February 19th Roundup: $10 Billion ‘Green Future Act’ Put Forward to Fund Climate Action

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– “Baker Sends Climate Bill Back With Amendments” (Colin A. Young, SHNS via Earthwhile): “Gov. Charlie Baker still is not on board with the climate policy bill overwhelmingly passed by the Legislature twice in about a month, but this time he has sent it back with proposed amendments he says would make the legislation more palatable.” [read the full article]

– “Baker takes more conciliatory tone on climate change bill” (Bruce Mohl, Commonwealth Magazine): [read the article]

– $10 billion ‘Green Future Act’ put forward to fund climate action, create green jobs (Tim Cronin): On Tuesday (2/16), Rep. Driscoll filed the ‘Green Future Act’, a climate bill that seeks to reduce emissions through investments in green infrastructure, local climate aid, and workforce development. The bill (HD.1972) would pay for this by extending the state’s existing requirement to make polluters pay a fee on emissions to industries that do not currently pay for the impacts their fuel has on the environment, such as in heating. According to an analysis from Climate XChange this would raise $500 million to $750 million per year. When combined with a new green bonding program, which is also in the bill, the Green Future Act could raise $10 billion by 2030.

In a statement, Rep. Driscoll said, “Covid-19 is showing us the real-world impacts of health disparities linked to the climate crisis, specifically air pollution and a history of under-investment in overburdened communities across the Commonwealth. Now is the time to invest in green infrastructure, to boost our state’s post-covid economy with big investments that reverse a year of deep job losses and cuts to local spending.”

In reporting from the SHNS (via WWLP), its further estimated that, “the Driscoll bill would create 80,000 jobs and direct a total of $4.5 billion by 2030 to environmental justice communities and those most impacted by the pandemic.”

The bill requires 60% of spending to go to environmental justice populations, establishes ‘Green Dividend’ payments to protect vulnerable residents from fluctuations in energy costs, and creates new local councils to decide how money is spent (with councils requiring dedicated representation from EJ communities).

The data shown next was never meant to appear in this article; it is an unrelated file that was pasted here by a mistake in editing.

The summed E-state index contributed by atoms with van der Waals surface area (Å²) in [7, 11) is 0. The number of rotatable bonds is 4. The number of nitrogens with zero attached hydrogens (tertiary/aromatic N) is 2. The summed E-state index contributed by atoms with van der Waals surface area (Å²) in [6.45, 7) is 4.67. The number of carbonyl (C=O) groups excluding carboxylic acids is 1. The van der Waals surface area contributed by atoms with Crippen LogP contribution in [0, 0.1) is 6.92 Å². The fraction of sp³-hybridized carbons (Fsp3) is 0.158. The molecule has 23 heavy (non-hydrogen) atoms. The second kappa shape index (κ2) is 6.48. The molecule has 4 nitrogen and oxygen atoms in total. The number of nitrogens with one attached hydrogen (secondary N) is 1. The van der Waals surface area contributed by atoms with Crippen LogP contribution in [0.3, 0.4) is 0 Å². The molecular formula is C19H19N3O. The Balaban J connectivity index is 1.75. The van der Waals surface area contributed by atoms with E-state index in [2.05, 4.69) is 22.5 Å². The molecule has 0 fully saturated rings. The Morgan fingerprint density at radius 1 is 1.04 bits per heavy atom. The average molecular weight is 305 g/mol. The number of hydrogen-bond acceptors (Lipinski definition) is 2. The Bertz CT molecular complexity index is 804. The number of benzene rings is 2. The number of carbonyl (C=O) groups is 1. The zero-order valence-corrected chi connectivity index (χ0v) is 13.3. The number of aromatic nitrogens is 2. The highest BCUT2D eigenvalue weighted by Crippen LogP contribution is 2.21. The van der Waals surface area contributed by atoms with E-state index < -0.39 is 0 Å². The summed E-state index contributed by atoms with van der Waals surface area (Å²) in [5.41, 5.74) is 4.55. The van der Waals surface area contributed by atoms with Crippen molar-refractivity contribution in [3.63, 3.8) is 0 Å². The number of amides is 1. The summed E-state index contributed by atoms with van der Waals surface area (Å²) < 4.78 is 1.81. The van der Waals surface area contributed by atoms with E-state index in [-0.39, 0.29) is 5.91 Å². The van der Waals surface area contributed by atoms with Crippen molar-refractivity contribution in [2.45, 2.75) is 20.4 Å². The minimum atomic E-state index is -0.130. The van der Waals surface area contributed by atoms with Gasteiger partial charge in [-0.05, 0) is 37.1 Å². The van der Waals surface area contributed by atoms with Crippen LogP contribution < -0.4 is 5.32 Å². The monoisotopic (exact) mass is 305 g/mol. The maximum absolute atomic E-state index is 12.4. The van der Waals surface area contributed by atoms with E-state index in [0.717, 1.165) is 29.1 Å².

The bill is being supported by the Green Future Now campaign. [Learn more and read the House factsheet here].

– Sen. Markey, Rep. Pressley join activists to launch Mass Renews Coalition (Tim Cronin): In a kickoff event live-streamed on Facebook, activists launched Mass Renews, a new coalition focused on racial, climate & economic justice. Led by Rev. Mariama White-Hammond, the organizational launch included remarks from coalition partners including the Boston Student Advisory Council, 350 MA, SEIU 32BJ, and the Greater Boston Labor Council. It also featured remarks from US Congresswoman Pressley and US Senator Markey.

The coalition also announced two legislative efforts for the coming session. First, a food justice bill sponsored by Rep. Madaro and Senator Boncore. The second, a building justice bill sponsored by Rep. Robinson, Rep. LeBoeuf, and Senator Pacheco. Both bills will also focus on creating jobs in Massachusetts, they have not been filed yet. Learn more here.

– Committee assignments change climate, clean energy leadership on Beacon Hill (Tim Cronin): Last week (2/12), Speaker Mariano and President Spilka announced their committee assignments for the new two-year session. This included those for a number of committees relating to climate change and clean energy.

In the Senate, Senator Barrett was re-named the Senate Chair of the Joint Committee on Telecommunications, Utilities and Energy, a position he’s held since 2017. Meanwhile, Senator Rausch was selected as the new chair of the Joint Committee on Environment, Natural Resources and Agriculture, replacing Senator Gobi. Senator Creem, who is also the Senate’s Majority Leader, was named to the Senate Committee on Global Warming and Climate Change. She replaces longtime chair Senator Pacheco, who served in the role since 2007.

In the House, Rep. Roy was named as chair of the Joint Committee on Telecommunications, Utilities and Energy, replacing Rep. Golden who was elevated to be one of House’s four division chairs. Rep. Dykema was named chair of the Joint Committee on Environment, Natural Resources and Agriculture. And Rep. Garballey was named chair of the House Committee on Global Warming and Climate Change.

Speaker Mariano made a number of other changes to his core leadership team, selecting Rep. Cronin to be the House Majority Leader and Rep. Hogan as Speaker Pro Tempore. See a full list of 2021 committee assignments here.

– “Mass. Climate Change Undersecretary Resigns After Comments Come Under Fire” (Katie Lannan, SHNS via WBUR): “A top Baker administration official resigned his post Thursday night after coming under fire for comments he made about pushing consumers to reduce their carbon emissions.” [read the article]

 – Ben Downing, former State Senator & current clean energy VP, launches campaign to be Governor (Nik DeCosta-Klipa, Boston.com): [read the article]